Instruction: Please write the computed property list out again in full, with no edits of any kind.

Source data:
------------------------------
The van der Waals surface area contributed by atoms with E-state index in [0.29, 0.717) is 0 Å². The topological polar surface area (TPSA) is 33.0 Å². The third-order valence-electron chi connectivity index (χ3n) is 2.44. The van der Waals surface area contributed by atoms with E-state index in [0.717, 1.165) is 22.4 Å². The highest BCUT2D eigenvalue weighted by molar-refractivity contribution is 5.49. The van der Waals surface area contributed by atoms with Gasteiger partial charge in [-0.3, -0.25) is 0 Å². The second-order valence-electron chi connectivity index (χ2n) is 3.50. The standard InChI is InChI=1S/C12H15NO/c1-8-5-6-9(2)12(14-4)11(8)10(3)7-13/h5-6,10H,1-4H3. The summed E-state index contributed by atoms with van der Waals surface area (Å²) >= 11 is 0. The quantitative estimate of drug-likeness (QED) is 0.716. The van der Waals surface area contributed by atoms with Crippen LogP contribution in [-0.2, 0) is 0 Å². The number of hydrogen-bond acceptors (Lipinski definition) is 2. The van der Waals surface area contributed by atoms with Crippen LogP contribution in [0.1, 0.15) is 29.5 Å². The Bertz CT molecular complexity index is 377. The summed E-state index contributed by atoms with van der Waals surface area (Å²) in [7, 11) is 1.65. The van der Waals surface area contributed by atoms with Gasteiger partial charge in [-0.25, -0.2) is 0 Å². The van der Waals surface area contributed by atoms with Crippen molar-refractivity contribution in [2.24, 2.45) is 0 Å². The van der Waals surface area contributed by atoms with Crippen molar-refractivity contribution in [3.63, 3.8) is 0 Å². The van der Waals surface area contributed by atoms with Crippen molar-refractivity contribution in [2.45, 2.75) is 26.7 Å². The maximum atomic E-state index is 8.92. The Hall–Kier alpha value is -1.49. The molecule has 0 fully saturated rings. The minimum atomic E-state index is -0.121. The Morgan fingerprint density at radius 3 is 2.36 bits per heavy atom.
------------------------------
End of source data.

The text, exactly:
The van der Waals surface area contributed by atoms with E-state index in [0.29, 0.717) is 0 Å². The topological polar surface area (TPSA) is 33.0 Å². The third-order valence-electron chi connectivity index (χ3n) is 2.44. The van der Waals surface area contributed by atoms with E-state index in [0.717, 1.165) is 22.4 Å². The highest BCUT2D eigenvalue weighted by molar-refractivity contribution is 5.49. The van der Waals surface area contributed by atoms with Gasteiger partial charge in [-0.3, -0.25) is 0 Å². The second-order valence-electron chi connectivity index (χ2n) is 3.50. The standard InChI is InChI=1S/C12H15NO/c1-8-5-6-9(2)12(14-4)11(8)10(3)7-13/h5-6,10H,1-4H3. The summed E-state index contributed by atoms with van der Waals surface area (Å²) >= 11 is 0. The quantitative estimate of drug-likeness (QED) is 0.716. The van der Waals surface area contributed by atoms with Crippen LogP contribution in [-0.2, 0) is 0 Å². The number of hydrogen-bond acceptors (Lipinski definition) is 2. The van der Waals surface area contributed by atoms with Crippen LogP contribution in [0.1, 0.15) is 29.5 Å². The Bertz CT molecular complexity index is 377. The summed E-state index contributed by atoms with van der Waals surface area (Å²) in [7, 11) is 1.65. The van der Waals surface area contributed by atoms with Gasteiger partial charge in [-0.25, -0.2) is 0 Å². The van der Waals surface area contributed by atoms with Crippen molar-refractivity contribution in [2.24, 2.45) is 0 Å². The van der Waals surface area contributed by atoms with Crippen molar-refractivity contribution in [3.63, 3.8) is 0 Å². The van der Waals surface area contributed by atoms with Crippen molar-refractivity contribution in [2.45, 2.75) is 26.7 Å². The maximum atomic E-state index is 8.92. The Hall–Kier alpha value is -1.49. The molecule has 0 fully saturated rings. The minimum atomic E-state index is -0.121. The Morgan fingerprint density at radius 3 is 2.36 bits per heavy atom.